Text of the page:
For Kasiemobi Udo-okoye, community service has never been easy–but it is necessary. One of the student speakers at our buildOn Dinner in San Francisco last month, Kasie has transcended remarkable personal trials to become one of the most active of our west coast high school students. “It’s difficult to go to service after a long day of school and then come home afterwards to cook dinner, care for my brother, take care of the house, and do homework for seven classes,” she says. But she adds, “I have never regretted giving my time to buildOn, because doing it has made me a complete human being.” Read the entirety of Kasie’s inspirational speech below!
Good evening. My name is Kasiemobi Udo-okoye, I’m a senior at St. Mary’s College High School in Berkeley, I live in Oakland, and I’ve been in buildOn since my freshman year, 2007 and an officer since 2008. I’m the first-generation American daughter of a Nigerian mother, who raises me and my four-year-old brother by herself.[pullquote]Being in buildOn has never been effortless for me.[/pullquote]
I want to make it clear that being in buildOn has never been effortless for me. Because my mom has two jobs, I help raise my little brother when he’s not in school– meaning that I haven’t had a free weekend or holiday since I was in the sixth grade, when my brother was born. Up until very recently my mother was an illegal immigrant, and we’ve dealt with abuse, poverty, homelessness, and the threat of separation. Even now that our life is more stable, the ever mounting pressures of school, and my mother and brother’s dependence upon me, make it difficult to be a fully participating member of buildOn.
It’s difficult to go to service after a long day of school and then come home afterwards to cook dinner, care for my brother, take care of the house, and do homework for seven classes. In addition to the difficulties I face at home and at school, there are emotional difficulties as well. It’s intimidating to step outside of my own problems and approach the problems of others. It’s a lot of work and the only person who can really keep me consistently motivated and excited about it is me.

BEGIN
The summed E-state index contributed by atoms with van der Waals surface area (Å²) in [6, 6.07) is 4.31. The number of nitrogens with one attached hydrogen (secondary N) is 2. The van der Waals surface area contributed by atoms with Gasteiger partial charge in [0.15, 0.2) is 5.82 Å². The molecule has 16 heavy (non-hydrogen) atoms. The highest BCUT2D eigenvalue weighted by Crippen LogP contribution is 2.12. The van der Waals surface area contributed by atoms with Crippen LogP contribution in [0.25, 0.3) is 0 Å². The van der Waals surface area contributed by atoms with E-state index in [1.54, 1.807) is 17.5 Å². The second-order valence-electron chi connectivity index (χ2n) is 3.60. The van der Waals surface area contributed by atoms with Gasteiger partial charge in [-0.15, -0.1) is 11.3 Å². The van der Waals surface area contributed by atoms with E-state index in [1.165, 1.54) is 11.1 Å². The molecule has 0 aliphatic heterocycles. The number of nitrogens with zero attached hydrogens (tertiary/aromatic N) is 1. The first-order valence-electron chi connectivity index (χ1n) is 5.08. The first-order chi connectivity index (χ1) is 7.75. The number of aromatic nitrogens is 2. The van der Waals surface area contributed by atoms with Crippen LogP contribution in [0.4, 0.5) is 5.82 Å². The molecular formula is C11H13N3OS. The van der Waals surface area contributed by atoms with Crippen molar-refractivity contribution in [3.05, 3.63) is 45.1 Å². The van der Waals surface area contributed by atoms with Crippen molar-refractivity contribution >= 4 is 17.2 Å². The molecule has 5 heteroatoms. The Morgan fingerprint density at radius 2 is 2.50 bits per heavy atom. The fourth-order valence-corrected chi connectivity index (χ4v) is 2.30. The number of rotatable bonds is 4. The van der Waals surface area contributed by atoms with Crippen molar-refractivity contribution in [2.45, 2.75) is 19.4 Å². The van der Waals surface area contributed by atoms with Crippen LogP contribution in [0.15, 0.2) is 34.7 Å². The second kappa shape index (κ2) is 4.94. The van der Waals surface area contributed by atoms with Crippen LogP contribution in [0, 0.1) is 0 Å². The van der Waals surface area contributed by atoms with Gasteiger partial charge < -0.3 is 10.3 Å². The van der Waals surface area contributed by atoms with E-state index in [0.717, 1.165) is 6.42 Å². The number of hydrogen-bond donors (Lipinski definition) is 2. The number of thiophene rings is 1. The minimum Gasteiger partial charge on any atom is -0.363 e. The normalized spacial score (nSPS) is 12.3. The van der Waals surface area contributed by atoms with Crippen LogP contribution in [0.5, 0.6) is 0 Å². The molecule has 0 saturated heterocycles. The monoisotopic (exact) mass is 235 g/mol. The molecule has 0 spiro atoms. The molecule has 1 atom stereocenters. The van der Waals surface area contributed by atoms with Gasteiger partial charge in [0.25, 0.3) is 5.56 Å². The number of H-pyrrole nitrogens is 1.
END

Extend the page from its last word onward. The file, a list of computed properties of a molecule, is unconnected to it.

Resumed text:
So why bother? Why do I do it? I’m not always sure, but one of the things that keeps me motivated is my ongoing service project, which buildOn introduced me to: tutoring and supervising kids at St. Martin DePorres school in Oakland. Each weekday from three o’clock to six o’clock, I become responsible for fifteen kids in the kindergarten class. I become at least five different people: maid, disciplinarian, paper puppet doctor, “it” (during tag), and trained parent negotiator (because some people just can’t be convinced that their kid needs more tutoring or can’t handle cheese).
The best thing about the job is that the kids are amazing, walking bundles of manic energy. I love them. I knew I was a positive influence when one of my kids, Josue, who hated math before I came and was constantly in trouble for bullying, started being commended by his teachers for his class work. By my second month he was playing happily with the other kids. He knew I cared about him. “Thanks for being my best friend, Kasie,” he said.[pullquote]What I gain from buildOn is evidence of the fact that my love for people effectively makes tangible changes for good.[/pullquote]
What I gain from buildOn is firsthand experience and evidence of the fact that my love for people is valuable not just because it’s pleasant or moral, but because it effectively makes tangible changes for good. Genuine respect for human beings is a mechanism for shaping my reality. I believe that empathy and firsthand experience in the community are critical to create a fully good person.
I have never regretted giving my time to buildOn, because doing it has made me a complete human being. I have a strong influence on my world and the part I play in it. This power and perspective came from the same source, which I cultivated in buildOn: caring. You’re nothing until you find your give-a-damn, the motivation you have for going through life, the ability to get over yourself and just care. buildOn is where I’ve found mine, and I can only hope that it helps other kids find theirs too.
Posted May 17, 2011 in Stories by buildOn